All women recruited to the trial will receive usual hospital postnatal care and infant feeding support. The usual length of hospital stay postpartum is two nights following a vaginal birth and three for caesarean births. All women are eligible for one or more home visits by a hospital midwife in the early postnatal period as well as ongoing support from their local Maternal and Child Health (MCH) nurse. Other support needs to be accessed in a proactive manner by women, e.g. breastfeeding clinics (available at all sites and also available in some local government areas) and ABA.

In the state of Victoria, community-based, government-funded support for new parents is provided by the Maternal and Child Health (MCH) Service, a universal primary care service for families with children from birth to school age [45]. The service is provided in partnership with the Municipal Association of Victoria (MAV), Victorian LGAs and the DEECD. The universal MCH Service offers ten consultations to parents (known as Key Ages and Stages (KAS) visits), delivered by Maternal and Child Health Nurses (MCHNs) in MCH centres located throughout all LGAs [45]. MCH centres are located in local communities, often adjacent to kindergartens, and aim to be easily accessible to parents. Victorian MCHNs are registered nurses with additional midwifery and maternal and child health qualifications. The first MCHN consultation takes place at approximately one to two weeks postpartum in the mother’s home. Mothers and infants subsequently attend consultations at their local MCH centre at two, four and eight weeks; four, eight, twelve and eighteen months; and two and three and a half years of age. At each consultation, parents are given the opportunity to discuss concerns, and their child’s health, growth and development. Infant feeding outcomes are collected at KAS visits, with infant feeding practices at hospital discharge, two weeks, three months and six months postpartum reported to the DEECD.

The intervention

Proactive peer support will be provided by telephone, replicating the intervention found to be effective in the Canadian trial by Dennis et al. [42]. A specific telephone call structure will guide peer contact (see below). Peers will be encouraged to provide most of the contact in the important early weeks, when many women cease breastfeeding, with continued contact tapering off up to six months postpartum. In our previous RCT, 73% of women who were breastfeeding at three months continued until at least six months [9]; we therefore will target the first three months as the critical time for provision of most support.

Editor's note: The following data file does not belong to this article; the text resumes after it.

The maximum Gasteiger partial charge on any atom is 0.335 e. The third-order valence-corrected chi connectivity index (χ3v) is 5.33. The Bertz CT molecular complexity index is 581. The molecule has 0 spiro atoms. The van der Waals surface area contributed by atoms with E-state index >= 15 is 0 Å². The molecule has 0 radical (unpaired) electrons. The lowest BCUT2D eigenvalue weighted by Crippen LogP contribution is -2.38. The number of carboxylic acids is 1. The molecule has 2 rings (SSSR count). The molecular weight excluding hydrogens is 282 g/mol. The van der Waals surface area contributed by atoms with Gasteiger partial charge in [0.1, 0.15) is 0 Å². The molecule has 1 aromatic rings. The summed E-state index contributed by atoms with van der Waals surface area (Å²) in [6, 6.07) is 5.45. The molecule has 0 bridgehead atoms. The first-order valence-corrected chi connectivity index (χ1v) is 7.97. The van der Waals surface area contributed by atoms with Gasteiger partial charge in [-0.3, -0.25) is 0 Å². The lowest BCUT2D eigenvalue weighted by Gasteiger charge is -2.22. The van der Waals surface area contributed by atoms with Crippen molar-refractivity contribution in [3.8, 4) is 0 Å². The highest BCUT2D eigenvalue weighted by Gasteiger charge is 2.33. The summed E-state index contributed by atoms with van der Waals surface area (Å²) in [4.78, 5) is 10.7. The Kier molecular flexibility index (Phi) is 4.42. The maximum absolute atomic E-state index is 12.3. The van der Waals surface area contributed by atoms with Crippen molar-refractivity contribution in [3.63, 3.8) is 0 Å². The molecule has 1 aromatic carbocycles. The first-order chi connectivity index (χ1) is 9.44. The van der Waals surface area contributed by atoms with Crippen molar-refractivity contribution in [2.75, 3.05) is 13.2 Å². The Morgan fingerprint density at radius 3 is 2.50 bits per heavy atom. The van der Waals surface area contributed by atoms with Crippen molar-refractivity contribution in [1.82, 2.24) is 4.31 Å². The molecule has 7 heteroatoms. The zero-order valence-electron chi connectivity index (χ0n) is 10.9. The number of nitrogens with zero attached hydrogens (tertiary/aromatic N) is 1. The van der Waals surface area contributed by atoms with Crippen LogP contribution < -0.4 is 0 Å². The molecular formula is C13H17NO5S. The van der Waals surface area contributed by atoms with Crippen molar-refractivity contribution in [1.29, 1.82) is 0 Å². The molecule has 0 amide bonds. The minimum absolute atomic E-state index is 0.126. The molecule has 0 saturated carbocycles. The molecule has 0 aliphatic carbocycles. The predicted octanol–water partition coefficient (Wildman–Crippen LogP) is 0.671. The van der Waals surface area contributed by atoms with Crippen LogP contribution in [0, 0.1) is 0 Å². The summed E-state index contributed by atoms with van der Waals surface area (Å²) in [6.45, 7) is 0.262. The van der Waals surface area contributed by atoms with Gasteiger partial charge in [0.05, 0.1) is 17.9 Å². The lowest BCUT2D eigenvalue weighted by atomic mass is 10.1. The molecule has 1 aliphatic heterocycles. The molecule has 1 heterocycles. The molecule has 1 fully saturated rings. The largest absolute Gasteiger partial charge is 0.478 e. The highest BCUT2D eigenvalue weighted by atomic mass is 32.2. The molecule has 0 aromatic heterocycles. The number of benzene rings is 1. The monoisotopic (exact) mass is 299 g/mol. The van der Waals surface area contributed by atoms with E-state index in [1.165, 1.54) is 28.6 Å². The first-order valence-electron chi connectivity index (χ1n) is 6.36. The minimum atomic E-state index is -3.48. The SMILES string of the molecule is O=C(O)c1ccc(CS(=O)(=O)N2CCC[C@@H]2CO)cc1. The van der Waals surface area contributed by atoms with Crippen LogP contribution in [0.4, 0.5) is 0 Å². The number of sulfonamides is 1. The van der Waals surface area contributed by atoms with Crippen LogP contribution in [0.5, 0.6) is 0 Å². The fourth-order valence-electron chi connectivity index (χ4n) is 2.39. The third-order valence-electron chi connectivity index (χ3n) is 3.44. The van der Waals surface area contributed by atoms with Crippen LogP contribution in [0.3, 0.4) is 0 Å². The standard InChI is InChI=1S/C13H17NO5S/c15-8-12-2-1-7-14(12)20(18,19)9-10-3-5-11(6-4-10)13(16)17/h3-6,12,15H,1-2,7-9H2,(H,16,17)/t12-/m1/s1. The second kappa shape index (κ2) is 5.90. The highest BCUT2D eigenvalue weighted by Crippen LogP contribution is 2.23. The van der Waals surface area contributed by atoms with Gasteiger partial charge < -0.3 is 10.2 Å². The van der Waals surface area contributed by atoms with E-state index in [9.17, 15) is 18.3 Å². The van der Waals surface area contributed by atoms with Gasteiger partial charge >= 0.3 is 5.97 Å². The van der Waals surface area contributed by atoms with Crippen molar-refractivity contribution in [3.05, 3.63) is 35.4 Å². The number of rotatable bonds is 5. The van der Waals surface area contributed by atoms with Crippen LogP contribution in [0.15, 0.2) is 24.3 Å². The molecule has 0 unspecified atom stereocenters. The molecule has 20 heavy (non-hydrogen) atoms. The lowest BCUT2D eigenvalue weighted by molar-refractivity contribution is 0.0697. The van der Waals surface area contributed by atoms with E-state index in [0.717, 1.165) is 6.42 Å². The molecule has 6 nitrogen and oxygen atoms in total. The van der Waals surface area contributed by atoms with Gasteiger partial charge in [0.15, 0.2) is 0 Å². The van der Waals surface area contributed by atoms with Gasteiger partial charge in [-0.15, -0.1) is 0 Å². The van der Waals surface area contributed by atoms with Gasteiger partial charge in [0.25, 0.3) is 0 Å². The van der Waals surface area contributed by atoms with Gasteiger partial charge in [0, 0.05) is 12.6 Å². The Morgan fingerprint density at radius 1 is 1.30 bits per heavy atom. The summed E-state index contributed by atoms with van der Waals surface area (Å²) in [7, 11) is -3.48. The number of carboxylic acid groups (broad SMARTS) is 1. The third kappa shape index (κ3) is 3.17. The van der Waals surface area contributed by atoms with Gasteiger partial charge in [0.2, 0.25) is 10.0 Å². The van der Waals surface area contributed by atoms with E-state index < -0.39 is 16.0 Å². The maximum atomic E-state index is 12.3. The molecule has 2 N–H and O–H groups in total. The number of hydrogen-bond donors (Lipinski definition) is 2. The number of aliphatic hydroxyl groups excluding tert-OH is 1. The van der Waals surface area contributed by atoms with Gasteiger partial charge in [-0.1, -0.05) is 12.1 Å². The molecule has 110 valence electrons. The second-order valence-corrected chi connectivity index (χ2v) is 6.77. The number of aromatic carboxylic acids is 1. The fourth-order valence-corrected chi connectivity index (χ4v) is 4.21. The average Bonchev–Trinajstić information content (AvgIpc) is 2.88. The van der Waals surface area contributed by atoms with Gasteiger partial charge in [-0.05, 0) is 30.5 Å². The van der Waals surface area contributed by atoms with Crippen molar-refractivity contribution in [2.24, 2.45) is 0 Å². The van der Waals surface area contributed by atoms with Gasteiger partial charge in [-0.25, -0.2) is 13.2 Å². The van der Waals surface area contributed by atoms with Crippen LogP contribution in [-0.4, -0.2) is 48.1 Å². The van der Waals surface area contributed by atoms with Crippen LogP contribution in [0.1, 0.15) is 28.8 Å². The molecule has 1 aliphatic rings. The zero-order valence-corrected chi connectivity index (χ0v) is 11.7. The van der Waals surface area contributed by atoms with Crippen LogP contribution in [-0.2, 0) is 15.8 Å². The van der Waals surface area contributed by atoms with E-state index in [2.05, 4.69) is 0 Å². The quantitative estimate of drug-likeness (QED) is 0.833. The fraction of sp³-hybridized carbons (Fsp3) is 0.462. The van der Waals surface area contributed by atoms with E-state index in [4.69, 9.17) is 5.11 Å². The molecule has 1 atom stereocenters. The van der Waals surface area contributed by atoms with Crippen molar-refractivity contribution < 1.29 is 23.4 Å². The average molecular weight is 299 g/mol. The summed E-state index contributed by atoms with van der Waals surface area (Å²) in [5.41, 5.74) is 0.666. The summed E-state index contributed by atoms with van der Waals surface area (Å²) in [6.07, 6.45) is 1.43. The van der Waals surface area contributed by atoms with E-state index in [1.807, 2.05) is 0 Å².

Peer volunteers

Criteria for peer volunteers

  • Lay women who have successfully breastfed for at least six months, who are not trained breastfeeding counsellors, but who have a positive attitude to successful breastfeeding.

Recruitment of peer volunteers

  • Peer volunteers will be recruited from the community by advertisements in local newspapers and pregnancy clinics, distribution of flyers to MCH Centres and by word of mouth. ABA will also advertise for volunteers among members who are not trained breastfeeding counsellors via newsletters and electronic media.

  • Women will be asked to ring to express an interest, and will be interviewed/screened for suitability by a member of the research team and or the peer volunteer coordinator.

The role of peer volunteers

To provide empathy, encouragement and social support to the women by telephone, as well as to provide information and suggestions about existing clinical and support services (e.g. MCH Nurses, breastfeeding clinics, lactation consultants, General Practitioners, ABA) as indicated and as desired by the participants.

Education and support of peer volunteers

  • Peer volunteers will undertake education consisting of four hours with an ABA educator. ABA is a Registered Training Organisation and has a short course that they have adapted for training the peer volunteers in this trial.

  • The focus will be developing the peers’ skills in listening, information giving, problem-solving, and recognising the need for referral. Strategies for communicating and providing support will be explored, as will the issues of being non-judgemental, empathetic, recognition of boundaries and the need for self-care. Resources in relation to breastfeeding information will be discussed.

  • A handbook will be distributed to use, with guidelines for referral and general information.

  • Regular ongoing group meetings between volunteers, the volunteer coordinator and investigators will assist with clarifying any issues the peer volunteers may have and to facilitate keeping to the protocol. The volunteer coordinator will also stay in regular telephone and email contact with the volunteers.

  • Peer volunteers can contact the volunteer coordinator and trial investigators by telephone at other times for any information, advice or support.

Contact schedule

Initial contact: women allocated to peer support will be telephoned by peer volunteers within four to six days of birth (after discharge from hospital). The focus of the first call will be to establish contact, ask how things are going, let the woman know when she will be ‘routinely’ called, and encourage women to ring ‘their’ peer any time they would like someone to talk to, or have a concern regarding breastfeeding.

Second contact: the peer volunteer will telephone again three to four days after the initial call (when the baby is eight to 10 days old) to offer: encouragement with breastfeeding; empathetic support regarding adjustment to life with a new baby and the fact that breastfeeding is not always ‘easy’; and to remind women that they are free to ring the peer volunteer whenever they feel it would be helpful (the peer volunteer may also call earlier if they think this will be helpful).